UK shale gas resources 'greater than thought'


Osborne: "Local communities should get, for example, at least £100,000 for every fracking well that is created"

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UK shale gas resources may be far greater than previously thought, a report for the government says.

The British Geological Survey estimates there may be 1,300 trillion cubic feet of shale gas present in the north of England - double previous estimates.

Meanwhile the government has announced measures to enable shale gas drilling as part of its infrastructure plans.

Energy Minister Michael Fallon described shale gas as "an exciting new energy resource".

The BGS said its estimate for shale gas resources in the Bowland Basin region, which stretches from Cheshire to Yorkshire, represented potential resources, but "not the gas that might be possible to extract".

"Shale gas clearly has potential in Britain but it will require geological and engineering expertise, investment and protection of the environment," it said.

Drilling companies have previously estimated that they may be able to extract around 10% of this gas - equivalent to around 130 trillion cubic feet.

Shale gas map
'Early days'

If the estimates are proved correct, that would still suggest recoverable reserves of shale gas far in excess of the three trillion cubic feet of gas currently consumed in the UK each year.

Shale gas is extracted through "fracking" - the controversial process of freeing trapped gas by pumping in a mixture of water, sand and chemicals.


The truly massive shale gas resource of the north of England may bring tax revenues and possibly - not definitely - lead to lower bills, but it won't help the environment.

This week the government's climate change advisers warned that the UK was failing to keep pace with legally binding cuts in the CO2 emissions that are disrupting the climate.

The Environment Agency warns that if we want to keep burning gas we will have to rely on unproven technology to capture the carbon emissions in order to meet climate change targets.

It also warns that gas escaping from fractured wells may increase climatic disruption.

Meanwhile the International Energy Agency warns that the world can only burn a third of its existing fossil fuel reserves without a serious risk of de-stabilising the climate.

Shale gas plans will meet local environmental opposition too.

The process has helped boost the domestic energy industry in the US in recent years, where oil production has risen and gas prices have plummeted.

In a statement, the Department of Energy and Climate Change said: "Though it is early days for shale in the UK, it has the potential to contribute to the UK's energy security, increase inward investment and growth."

The government has unveiled a package of reforms to encourage development in the industry.

They include new planning guidelines to make the process of approving new drilling sites more streamlined, and a consultation on tax incentives to encourage exploration.

Communities affected by shale gas drilling are also expected to receive £100,000 in "community benefits" and 1% of production revenues, should sites start producing gas.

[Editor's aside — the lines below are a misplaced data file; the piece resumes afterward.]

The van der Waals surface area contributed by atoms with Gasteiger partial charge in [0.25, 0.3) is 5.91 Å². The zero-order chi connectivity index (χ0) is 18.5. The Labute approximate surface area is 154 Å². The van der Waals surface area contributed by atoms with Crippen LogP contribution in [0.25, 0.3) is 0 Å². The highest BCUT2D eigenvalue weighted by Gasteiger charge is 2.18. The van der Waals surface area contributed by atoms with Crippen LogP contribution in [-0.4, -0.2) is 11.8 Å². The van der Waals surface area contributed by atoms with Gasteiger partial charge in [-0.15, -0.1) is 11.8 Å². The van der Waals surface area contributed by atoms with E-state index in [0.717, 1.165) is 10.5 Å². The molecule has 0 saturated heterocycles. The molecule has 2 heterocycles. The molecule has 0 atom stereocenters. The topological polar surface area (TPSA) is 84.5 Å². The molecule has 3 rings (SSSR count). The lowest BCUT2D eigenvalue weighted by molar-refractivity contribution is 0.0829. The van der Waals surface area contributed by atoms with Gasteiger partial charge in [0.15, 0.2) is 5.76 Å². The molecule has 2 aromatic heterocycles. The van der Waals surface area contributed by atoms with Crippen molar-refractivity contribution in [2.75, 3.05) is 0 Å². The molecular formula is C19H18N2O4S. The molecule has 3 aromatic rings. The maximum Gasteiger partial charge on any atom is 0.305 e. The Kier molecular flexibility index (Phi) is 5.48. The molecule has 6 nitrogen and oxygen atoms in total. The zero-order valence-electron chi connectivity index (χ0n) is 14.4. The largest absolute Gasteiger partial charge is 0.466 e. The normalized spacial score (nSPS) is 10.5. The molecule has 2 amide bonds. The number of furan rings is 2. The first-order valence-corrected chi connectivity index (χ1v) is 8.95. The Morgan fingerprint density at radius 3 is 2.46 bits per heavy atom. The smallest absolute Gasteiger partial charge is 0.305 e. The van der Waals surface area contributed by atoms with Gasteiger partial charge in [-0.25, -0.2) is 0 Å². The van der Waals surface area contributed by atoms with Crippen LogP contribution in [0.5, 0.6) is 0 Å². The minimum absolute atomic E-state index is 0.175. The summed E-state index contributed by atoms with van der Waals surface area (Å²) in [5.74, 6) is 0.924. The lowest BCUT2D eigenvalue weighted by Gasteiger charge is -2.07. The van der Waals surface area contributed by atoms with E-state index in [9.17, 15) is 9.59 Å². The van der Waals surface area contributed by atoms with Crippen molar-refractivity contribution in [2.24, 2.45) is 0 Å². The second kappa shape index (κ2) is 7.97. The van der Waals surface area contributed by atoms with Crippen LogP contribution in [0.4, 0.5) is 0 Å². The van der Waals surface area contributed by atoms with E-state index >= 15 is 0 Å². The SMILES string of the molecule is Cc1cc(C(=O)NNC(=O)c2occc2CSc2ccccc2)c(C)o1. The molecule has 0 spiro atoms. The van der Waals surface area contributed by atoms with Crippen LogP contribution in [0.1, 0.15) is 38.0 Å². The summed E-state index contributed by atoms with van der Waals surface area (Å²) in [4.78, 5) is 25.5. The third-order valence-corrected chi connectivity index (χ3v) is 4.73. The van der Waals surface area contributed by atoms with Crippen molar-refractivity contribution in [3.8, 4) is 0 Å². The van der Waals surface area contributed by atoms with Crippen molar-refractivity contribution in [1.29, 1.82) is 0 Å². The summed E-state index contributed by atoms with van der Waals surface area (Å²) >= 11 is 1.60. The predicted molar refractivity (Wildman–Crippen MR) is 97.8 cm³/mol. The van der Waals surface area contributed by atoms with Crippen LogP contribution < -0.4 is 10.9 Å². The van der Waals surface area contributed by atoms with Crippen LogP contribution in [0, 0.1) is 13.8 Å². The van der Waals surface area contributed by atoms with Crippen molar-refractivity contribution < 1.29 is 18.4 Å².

"Shale gas represents an exciting new potential energy resource for the UK, and could play an important part in our energy mix," said Energy Minister Michael Fallon

"Development must be done in partnership with local people. We welcome the commitments from industry on community benefits.

"This will provide a welcome boost for communities who will host shale exploration and production as well as offering strong assurances that operators will engage with them and work to the highest health, safety and environmental standards."

fracking graphic

He said communities hosting shale gas drilling could benefit from cheaper bills, regeneration schemes and new community facilities like playgrounds and sports halls.

The incentives are designed to overcome significant scepticism surrounding the process of fracking, which has generated environmental concerns.

Critics argue that it can cause earth tremors and pollute water supplies, and that shale gas wells could blight the countryside and affect house prices.

They also want investment in green energy sources, rather than fossil fuels.

Labour's shadow energy minister, Tom Greatrex, conceded that gas would remain "an important part of our energy mix in the future".

But he dismissed the announcement of incentives as "a desperate attempt to draw attention away from the government's cuts to infrastructure investment... and its abject failure to get the economy growing".

Power warning

Currently the UK's shale industry remains in its infancy, with relatively small energy companies such as IGas and Cuadrilla until recently the only firms with licences to explore share gas resources.

Centrica, the owner of British Gas, announced its intention to buy a stake in one licence in the Bowland Basin owned by Cuadrilla earlier this month.

The report for the government comes as energy regulator Ofgem warned that the risks of power blackouts has increased because excess capacity in the power industry has fallen in the UK.

The watchdog has twice warned in recent months that the amount of spare power is shrinking, partly due to some gas generators being taken out of service.

Centrica has already withdrawn two of its gas plants from operation. In April, SSE confirmed that it too would mothball gas plants and put off investments in new ones.

Adam Scorer, of the lobby group Consumer Futures, said: "Projections of ever-tighter capacity margins understandably raise fears of higher electricity prices.

"Government and regulator need to agree on the most realistic capacity scenarios, the least-cost ways of reducing demand and, where necessary, of incentivising new generation capacity."

Announcing further details of the government's spending review to parliament, Treasury Secretary Danny Alexander said the government had agreed "strike prices" in an effort to boost investment in renewable forms of energy.

The prices mean the government will guarantee to pay a certain price for energy generated through on-shore and off-shore wind, tidal, wave, bio-mass and solar power.


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  • rate this

    Comment number 367.